By Teresa Welsh |
There is no need to fundamentally change the game of football. However, we need to make it safer and fully recognize that concussions are brain injuries. Similar to physical injuries, building brain resilience and rebounding from injuries is possible. Thanks to vastly improved brain imaging and sensitive diagnostic testing, more accurate diagnosis and intensive brain training with careful monitoring for both short and long-term effects must be employed.
Protocol: Continuously refine and update protocols for youth and professional teams based on rapidly evolving brain evidence. Comprehensive, not simple, brain assessments are needed before and at season end. Players should receive high performance brain training prior to season opening and off season to strengthen capacity, rebuild, and repair any lost capacity similar to rigorous physical training. Return to play rules must be enacted if a brain injury is suspected and proper medical attention and evaluation from brain experts should be sought. Two weeks out of play is a small price to pay which could allow years more of successful play and increased potential for productive life after sports.
Education and Research: Proper equipment and use can always be advanced without changing the game. Take the composition of helmets or turf. Helmets made of nanofibers could in the near-term provide a lighter, softer, and more force absorbing helmet to reduce concussive effects. No headgear fully protects the brain; players, parents, trainers, coaches must understand both the short- and long-term ramifications of brain injuries. Additionally, athletes must be taught how to safely tackle with dummies to reduce brain injuries during practice. Emotional disorders, such as depression, anxiety, and aggressive behavior have been linked to repeated concussions. Long-term monitoring and active treatment to mitigate suicidal and culpable behavior is important.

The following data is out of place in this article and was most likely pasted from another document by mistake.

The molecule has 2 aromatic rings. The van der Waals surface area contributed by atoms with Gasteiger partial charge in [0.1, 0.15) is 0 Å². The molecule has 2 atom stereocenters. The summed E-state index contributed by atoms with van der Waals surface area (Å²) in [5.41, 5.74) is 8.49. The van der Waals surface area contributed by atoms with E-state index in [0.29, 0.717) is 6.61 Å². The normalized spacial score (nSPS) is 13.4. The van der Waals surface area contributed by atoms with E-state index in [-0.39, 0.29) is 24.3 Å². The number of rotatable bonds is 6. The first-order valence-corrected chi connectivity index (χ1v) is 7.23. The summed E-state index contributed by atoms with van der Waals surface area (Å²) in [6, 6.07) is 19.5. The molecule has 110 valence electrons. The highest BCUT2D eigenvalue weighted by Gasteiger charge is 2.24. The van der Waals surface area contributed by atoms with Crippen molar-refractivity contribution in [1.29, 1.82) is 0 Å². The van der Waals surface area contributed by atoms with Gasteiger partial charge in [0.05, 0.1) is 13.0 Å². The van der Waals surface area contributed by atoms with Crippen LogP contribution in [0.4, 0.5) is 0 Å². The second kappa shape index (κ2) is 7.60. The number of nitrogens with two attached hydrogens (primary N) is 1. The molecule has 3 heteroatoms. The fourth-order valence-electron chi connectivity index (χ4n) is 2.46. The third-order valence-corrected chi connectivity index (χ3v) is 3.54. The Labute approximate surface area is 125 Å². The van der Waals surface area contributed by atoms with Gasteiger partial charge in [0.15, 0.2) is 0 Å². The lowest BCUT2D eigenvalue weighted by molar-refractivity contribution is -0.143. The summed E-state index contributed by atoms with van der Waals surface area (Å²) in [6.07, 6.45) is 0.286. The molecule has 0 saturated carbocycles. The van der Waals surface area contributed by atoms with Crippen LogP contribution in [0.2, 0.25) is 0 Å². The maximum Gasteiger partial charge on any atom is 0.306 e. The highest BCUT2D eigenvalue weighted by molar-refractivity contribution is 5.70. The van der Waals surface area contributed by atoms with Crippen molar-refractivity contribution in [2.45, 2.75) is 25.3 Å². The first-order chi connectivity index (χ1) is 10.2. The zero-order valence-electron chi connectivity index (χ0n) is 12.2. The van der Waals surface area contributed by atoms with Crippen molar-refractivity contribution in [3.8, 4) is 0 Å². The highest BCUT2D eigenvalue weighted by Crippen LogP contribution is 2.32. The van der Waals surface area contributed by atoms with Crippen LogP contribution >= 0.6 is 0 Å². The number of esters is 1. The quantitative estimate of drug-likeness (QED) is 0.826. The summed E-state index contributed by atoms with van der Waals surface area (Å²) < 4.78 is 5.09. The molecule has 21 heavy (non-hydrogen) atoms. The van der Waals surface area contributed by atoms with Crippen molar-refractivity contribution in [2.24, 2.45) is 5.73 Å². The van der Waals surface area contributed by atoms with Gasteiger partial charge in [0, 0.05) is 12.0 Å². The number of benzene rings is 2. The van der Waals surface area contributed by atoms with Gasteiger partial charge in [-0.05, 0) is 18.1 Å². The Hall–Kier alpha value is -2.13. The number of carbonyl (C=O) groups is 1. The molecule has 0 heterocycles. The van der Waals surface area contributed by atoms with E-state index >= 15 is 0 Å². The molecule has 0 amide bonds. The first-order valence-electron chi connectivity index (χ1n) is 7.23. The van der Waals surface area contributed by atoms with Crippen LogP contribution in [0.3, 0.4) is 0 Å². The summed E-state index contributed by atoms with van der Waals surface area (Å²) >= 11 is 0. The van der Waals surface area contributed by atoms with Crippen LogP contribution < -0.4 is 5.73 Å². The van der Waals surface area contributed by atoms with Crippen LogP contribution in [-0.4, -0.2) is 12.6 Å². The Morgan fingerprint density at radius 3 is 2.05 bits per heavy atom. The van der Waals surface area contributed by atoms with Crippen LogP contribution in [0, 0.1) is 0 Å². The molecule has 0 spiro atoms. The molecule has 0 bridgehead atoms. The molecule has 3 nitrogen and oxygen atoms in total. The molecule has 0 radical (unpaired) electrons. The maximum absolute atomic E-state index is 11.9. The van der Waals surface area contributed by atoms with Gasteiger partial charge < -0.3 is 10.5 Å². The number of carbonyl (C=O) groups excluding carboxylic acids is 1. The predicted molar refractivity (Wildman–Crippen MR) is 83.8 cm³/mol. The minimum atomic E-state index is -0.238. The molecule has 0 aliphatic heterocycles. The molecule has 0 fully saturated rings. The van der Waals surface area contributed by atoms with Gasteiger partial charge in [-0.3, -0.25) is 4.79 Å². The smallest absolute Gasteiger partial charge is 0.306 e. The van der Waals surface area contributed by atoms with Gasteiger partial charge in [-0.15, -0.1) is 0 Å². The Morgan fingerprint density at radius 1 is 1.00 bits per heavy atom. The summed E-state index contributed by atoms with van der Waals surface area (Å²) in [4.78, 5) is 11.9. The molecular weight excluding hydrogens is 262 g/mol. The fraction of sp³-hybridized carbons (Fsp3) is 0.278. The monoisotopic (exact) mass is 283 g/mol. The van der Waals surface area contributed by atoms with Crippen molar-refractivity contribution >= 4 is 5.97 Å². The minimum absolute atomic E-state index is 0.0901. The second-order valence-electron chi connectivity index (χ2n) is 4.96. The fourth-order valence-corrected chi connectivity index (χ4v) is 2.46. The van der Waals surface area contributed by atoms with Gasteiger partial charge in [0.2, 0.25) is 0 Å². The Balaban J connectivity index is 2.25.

Brain Breakthrough: In the last five years, scientists have proven that more can be done to build and repair brain performance than any other part of the body. By harnessing the brain's plasticity (ability to be strengthened, rewired), new research demonstrates the brain can be reinforced to build resilience, and rewired and regenerated after brain injury. Training athletes cannot stop at the neck; brain and cognitive function must be factors in the overall health equation.
Fundamentally, America's favorite sport of football does not need to be dramatically altered. The change needs to focus on putting brain resilience and repair up front and central to the issue of the safety of football.
About Sandra Bond Chapman Chief Director of the Center for BrainHealth at the University of Texas at Dallas
Greg Murphy Former NFL Player
Gary Foster Director of the Center for Obesity Research and Education
Corey Louchiey NFL Players’ Association New York and New Jersey Chapter President
George Visger Former NFL Player and Founder of The Visger Group